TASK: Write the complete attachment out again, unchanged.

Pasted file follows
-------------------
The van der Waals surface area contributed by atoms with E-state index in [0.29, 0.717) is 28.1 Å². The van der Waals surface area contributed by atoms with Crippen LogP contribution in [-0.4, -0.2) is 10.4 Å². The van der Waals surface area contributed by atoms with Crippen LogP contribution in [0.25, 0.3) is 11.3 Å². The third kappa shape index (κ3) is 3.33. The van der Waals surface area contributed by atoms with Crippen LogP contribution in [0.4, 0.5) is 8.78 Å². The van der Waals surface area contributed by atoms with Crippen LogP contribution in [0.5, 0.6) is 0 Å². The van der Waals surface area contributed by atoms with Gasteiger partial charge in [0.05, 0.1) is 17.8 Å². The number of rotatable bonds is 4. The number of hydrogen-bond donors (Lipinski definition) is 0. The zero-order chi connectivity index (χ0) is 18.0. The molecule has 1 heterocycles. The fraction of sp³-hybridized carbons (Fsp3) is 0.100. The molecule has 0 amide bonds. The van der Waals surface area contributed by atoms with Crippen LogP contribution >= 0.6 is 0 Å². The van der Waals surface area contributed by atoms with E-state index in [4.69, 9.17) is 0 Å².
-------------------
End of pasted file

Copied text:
The van der Waals surface area contributed by atoms with E-state index in [0.29, 0.717) is 28.1 Å². The van der Waals surface area contributed by atoms with Crippen LogP contribution in [-0.4, -0.2) is 10.4 Å². The van der Waals surface area contributed by atoms with Crippen LogP contribution in [0.25, 0.3) is 11.3 Å². The third kappa shape index (κ3) is 3.33. The van der Waals surface area contributed by atoms with Crippen LogP contribution in [0.4, 0.5) is 8.78 Å². The van der Waals surface area contributed by atoms with Crippen LogP contribution in [0.5, 0.6) is 0 Å². The van der Waals surface area contributed by atoms with Gasteiger partial charge in [0.05, 0.1) is 17.8 Å². The number of rotatable bonds is 4. The number of hydrogen-bond donors (Lipinski definition) is 0. The zero-order chi connectivity index (χ0) is 18.0. The molecule has 1 heterocycles. The fraction of sp³-hybridized carbons (Fsp3) is 0.100. The molecule has 0 amide bonds. The van der Waals surface area contributed by atoms with Crippen LogP contribution >= 0.6 is 0 Å². The van der Waals surface area contributed by atoms with E-state index in [4.69, 9.17) is 0 Å².